There is one talent the liberal believes he possesses that the conservative lacks. It is an appreciation of "the other," an understanding of and appreciation for society's outcasts. Yet when it comes to addressing the beliefs of conservatives, particularly the Christian ones, it's an altogether different story. For so many liberals, Christian conservatives are there only to be caricatured as dangerous, superstitious tyrants.
Reporters are especially burdened with the conceit of superiority. After all, they've seen all the hard-knock lives and plumbed the depths of the human condition. But give them the challenge of getting to understand Christian conservatives and they just can't get their highly rational brains around it.
Every day, we see little examples of the chasm between the media and the religious right. Proof? The Family Research Council couldn't get an ad against gay marriage placed in California newspapers because it contains fire-in-a-movie-house words like ... "homosexual activists." The gay-marriage push has now stalled a bit there, but who's pushing gay marriage in California? It is the homosexual lobby which is, by definition, activist. Armed with millions of dollars from all their Hollywood friends, they can push their agenda, and no one is allowed to call them precisely, even objectively, what they are.
The Traditional Values Coalition received a too-typical call from National Public Radio reporter David Kestenbaum. He asked: Have you gotten a call from the FBI in their anthrax investigation? Puzzled by the question, they said no, and asked why. Kestenbaum's reason: Since Tom Daschle and Patrick Leahy had gotten anthrax letters, and TVC had protested Daschle and Leahy when they began dropping the phrase "so help me God" when swearing in witnesses at hearings, and well, NPR put two and two together. Kestenbaum was comfortable enough with this nutty conspiracy theory to put it out on the radio without any proof, courtesy of the American taxpayers.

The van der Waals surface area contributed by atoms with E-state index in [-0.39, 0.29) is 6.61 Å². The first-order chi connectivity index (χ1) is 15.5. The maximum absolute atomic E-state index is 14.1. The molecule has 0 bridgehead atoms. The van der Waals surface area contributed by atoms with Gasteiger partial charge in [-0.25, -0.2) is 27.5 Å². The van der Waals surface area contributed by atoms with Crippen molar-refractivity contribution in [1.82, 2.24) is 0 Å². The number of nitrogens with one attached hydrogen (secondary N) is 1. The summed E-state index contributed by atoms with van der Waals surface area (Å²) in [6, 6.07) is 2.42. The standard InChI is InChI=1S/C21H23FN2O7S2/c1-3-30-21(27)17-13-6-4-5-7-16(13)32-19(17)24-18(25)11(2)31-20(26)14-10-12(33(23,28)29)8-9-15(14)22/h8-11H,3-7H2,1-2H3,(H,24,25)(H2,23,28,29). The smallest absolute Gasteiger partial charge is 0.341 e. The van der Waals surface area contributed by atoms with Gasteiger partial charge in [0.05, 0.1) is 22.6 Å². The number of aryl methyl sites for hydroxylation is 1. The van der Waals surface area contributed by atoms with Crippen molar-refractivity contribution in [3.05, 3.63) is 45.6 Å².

But these anecdotes are just morsels next to the writings of Rick Weiss of the Washington Post, who, like Kestenbaum, fashions himself as an expert on health and science. In the middle of a "news" story on the new White House commission on bioethics, Weiss announced that the ethical battlefield over new scientific frontiers was getting ever more complex: "In November, researchers announced that they had made the first human embryo clones, giving immediacy to warnings by religious conservatives and others that science is no longer serving the nation's moral will." So far, okay - though the news sent shivers down many spines, not just those of religious conservatives.
But in the very next sentence, Weiss took a horrifying fact and made a very insulting turn: "At the same time, the United States was fighting a war to free a faraway nation from the grip of religious conservatives who were denounced for imposing their moral code on others."
What is it with the Washington Post? Almost exactly nine years after reporter Michael Weisskopf made a catch phrase out of calling the Christian right "poor, uneducated, and easy to command," the Post still has all the sensitivity and brains of Howard Stern. Charles Krauthammer, Leon Kass, or George W. Bush are morally equal to Osama bin Laden?
As if that didn't already mix a heady cocktail of malice and ignorance, Weiss declared he's found experts who said "if the new panel supports the other major line of reasoning - that human embryos are inherently deserving of protections - such support could legitimize an effort to codify fundamentalist views into law." It apparently does not matter whether you believe in God or not, or whether you are Catholic, Jewish, or Mormon. If you believe a human embryo is human, and not a laboratory rat, you're Taliban - a "fundamentalist."
What insinuating sentences like these reveal is the liberal fear that somewhere, someone is letting his faith inform his political views. Religion is swell if it leads the civil rights revolution, but don't bring that God stuff into our inexorable march into the glorious reign of Science, free of any fog-bound fundamentalist impediments. But it is the secularist arrogance of Weiss that foregoes journalistic rigor and leaves in its place only sloppiness and ill will.
The real danger for these liberals in the coming months is that America will weigh the latest scientific and ethical arguments and decide that not only are human embryo farms morally repugnant, but that research on human embryos, just like all the huzzahs over fetal tissue research, could be a scientific dead end, too. Certainly, if scientists discover that the earliest human life isn't destined for profitable exploitation, scientific minds like Weiss's won't conclude that in that design might rest the hands of God.